When It’s Time for a Romantic UpgradeI don’t know about you, but the last month before I upgrade my phone is painful. By then, my old phone feels outdated and sluggish.

It doesn’t have enough storage, can’t really handle the apps I use daily, and, maybe worst of all, it’s just not exciting anymore. More than once, I’ve thought it would be really convenient if I happened to drop it in a lake or run over it with my car…just so I can go ahead and get a new one NOW.

I’m not the only one.

According to a recent study, people tend to embrace more reckless behavior with their phones when they’re looking for an excuse to buy the latest model.[i]

You won’t even risk putting a small scratch on your new phone. But your old phone? Eh, you’ll toss it across the pool so a friend can take your picture. Why not?

Which makes me think of something else. Sometimes we do the same thing with relationships.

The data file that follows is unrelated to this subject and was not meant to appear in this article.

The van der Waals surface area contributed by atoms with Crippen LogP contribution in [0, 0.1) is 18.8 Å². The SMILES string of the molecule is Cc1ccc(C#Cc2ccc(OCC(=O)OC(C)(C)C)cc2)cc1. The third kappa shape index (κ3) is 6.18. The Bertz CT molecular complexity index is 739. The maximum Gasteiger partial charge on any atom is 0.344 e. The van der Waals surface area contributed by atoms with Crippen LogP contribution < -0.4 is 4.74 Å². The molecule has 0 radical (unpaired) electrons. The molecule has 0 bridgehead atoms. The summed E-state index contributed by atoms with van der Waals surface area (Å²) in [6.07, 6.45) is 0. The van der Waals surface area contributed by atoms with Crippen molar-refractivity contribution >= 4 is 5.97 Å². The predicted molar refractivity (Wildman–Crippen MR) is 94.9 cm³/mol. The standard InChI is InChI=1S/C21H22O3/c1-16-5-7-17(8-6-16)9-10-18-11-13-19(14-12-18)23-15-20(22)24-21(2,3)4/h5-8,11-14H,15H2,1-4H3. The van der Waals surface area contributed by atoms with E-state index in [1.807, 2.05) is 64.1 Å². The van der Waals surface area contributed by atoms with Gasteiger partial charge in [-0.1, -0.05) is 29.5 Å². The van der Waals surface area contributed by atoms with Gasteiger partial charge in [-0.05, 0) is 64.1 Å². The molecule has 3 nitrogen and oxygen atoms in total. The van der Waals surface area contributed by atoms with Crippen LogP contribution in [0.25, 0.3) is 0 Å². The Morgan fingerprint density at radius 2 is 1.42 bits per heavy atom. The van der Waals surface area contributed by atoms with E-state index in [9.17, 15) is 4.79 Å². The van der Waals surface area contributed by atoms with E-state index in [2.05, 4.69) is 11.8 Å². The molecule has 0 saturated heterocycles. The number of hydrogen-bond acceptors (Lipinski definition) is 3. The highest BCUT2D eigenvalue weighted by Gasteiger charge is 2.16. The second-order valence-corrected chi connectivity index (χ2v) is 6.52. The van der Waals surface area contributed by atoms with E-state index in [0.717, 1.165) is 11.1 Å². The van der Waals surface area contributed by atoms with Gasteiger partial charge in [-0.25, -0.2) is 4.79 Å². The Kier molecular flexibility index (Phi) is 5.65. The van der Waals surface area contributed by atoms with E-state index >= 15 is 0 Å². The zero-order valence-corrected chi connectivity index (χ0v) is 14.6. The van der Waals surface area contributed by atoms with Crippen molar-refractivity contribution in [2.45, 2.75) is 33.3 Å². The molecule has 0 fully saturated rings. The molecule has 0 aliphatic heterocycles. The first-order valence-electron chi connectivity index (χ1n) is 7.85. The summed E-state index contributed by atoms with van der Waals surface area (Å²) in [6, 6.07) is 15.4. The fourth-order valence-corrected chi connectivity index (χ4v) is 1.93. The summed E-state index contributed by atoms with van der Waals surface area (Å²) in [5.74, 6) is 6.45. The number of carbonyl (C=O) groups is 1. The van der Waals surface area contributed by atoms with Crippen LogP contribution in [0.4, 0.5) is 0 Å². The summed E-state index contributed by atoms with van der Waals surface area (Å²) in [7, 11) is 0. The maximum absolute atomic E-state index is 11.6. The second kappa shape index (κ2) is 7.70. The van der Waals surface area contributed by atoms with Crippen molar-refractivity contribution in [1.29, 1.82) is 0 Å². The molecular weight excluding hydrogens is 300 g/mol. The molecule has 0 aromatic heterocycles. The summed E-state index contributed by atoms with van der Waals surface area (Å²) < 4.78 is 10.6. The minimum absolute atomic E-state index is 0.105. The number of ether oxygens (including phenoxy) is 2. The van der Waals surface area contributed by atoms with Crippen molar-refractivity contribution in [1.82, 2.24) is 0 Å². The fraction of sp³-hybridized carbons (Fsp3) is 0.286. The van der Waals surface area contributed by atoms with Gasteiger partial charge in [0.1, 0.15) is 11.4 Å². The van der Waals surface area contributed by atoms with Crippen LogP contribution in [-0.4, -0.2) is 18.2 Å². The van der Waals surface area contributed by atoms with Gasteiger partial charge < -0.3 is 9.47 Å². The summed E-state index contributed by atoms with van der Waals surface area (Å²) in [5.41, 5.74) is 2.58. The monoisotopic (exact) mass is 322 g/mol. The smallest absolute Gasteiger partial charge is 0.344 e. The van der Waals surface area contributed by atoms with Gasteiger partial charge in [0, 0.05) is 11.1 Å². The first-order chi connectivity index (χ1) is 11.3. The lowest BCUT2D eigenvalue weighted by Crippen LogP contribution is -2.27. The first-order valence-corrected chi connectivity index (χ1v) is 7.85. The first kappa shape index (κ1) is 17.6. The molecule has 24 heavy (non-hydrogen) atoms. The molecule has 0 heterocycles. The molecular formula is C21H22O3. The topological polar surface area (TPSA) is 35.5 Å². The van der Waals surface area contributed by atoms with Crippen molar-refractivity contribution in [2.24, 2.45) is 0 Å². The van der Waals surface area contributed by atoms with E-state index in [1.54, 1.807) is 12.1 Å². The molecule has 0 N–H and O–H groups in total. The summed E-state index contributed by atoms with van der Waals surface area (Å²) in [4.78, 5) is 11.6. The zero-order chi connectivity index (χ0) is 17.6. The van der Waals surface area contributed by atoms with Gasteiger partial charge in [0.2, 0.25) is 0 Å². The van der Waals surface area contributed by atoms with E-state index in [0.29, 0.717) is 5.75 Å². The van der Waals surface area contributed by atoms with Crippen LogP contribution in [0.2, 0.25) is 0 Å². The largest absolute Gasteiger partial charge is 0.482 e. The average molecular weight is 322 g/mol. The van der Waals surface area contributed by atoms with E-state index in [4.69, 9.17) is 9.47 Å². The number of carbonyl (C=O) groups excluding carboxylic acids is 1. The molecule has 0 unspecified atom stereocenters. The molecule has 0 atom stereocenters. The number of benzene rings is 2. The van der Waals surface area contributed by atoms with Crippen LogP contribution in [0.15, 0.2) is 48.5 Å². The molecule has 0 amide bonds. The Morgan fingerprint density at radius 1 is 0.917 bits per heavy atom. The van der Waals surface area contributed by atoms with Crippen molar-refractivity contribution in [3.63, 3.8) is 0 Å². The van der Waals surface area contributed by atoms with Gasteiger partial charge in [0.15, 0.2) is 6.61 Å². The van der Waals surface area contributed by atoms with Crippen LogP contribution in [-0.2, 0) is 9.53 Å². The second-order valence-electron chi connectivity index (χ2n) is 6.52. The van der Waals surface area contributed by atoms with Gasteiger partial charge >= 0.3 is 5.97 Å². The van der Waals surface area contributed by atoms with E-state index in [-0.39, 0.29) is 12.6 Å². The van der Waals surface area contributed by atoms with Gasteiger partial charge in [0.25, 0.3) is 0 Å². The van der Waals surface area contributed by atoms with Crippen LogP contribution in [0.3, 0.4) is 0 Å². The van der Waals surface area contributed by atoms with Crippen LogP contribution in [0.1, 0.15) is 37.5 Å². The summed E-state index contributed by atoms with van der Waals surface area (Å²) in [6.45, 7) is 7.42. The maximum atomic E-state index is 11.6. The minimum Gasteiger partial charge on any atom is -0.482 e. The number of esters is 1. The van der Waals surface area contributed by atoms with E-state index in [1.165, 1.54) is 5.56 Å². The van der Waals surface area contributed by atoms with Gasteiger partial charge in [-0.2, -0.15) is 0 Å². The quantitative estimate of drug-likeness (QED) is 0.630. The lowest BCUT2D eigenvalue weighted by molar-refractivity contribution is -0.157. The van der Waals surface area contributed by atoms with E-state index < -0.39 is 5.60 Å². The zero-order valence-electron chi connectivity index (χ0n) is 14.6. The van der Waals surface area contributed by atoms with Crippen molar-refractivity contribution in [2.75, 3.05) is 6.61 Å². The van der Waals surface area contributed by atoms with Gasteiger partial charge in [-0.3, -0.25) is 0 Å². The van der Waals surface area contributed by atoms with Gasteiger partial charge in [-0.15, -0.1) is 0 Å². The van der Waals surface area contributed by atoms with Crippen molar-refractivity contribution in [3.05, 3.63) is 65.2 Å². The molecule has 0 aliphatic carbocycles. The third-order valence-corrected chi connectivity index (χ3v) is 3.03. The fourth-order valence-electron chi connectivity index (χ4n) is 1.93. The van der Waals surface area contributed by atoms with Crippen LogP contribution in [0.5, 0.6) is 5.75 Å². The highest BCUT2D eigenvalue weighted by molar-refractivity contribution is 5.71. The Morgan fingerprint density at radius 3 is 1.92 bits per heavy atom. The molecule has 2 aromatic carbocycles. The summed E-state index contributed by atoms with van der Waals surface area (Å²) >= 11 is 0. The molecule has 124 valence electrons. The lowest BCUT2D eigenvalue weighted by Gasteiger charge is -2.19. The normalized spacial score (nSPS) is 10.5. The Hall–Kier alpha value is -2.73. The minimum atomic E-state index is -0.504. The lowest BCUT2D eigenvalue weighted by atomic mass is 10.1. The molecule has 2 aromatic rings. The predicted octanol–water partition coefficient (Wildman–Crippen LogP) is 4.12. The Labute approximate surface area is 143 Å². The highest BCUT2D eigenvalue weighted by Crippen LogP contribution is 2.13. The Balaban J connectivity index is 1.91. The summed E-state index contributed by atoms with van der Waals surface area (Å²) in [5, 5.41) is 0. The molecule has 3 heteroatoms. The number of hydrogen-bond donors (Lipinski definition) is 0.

I’m sure you’ve experienced this. You’re dating someone, things have gone from good, to stale, to not-that-great. But you’re not quite ready to break up.

So maybe you pick a fight or two. Maybe you’re not as supportive as you’d be otherwise. Maybe you get a little careless with the relationship itself because you’re ready for an upgrade.

While this behavior makes perfect sense, it’s not the best way to handle a dying relationship. It just makes the worst part of dating last longer.

If your relationship is in that not-so-great place, there’s a better way. First, you have to answer a critical question (that I’m about to show you). Then, based on your answer, you should take one of two actions.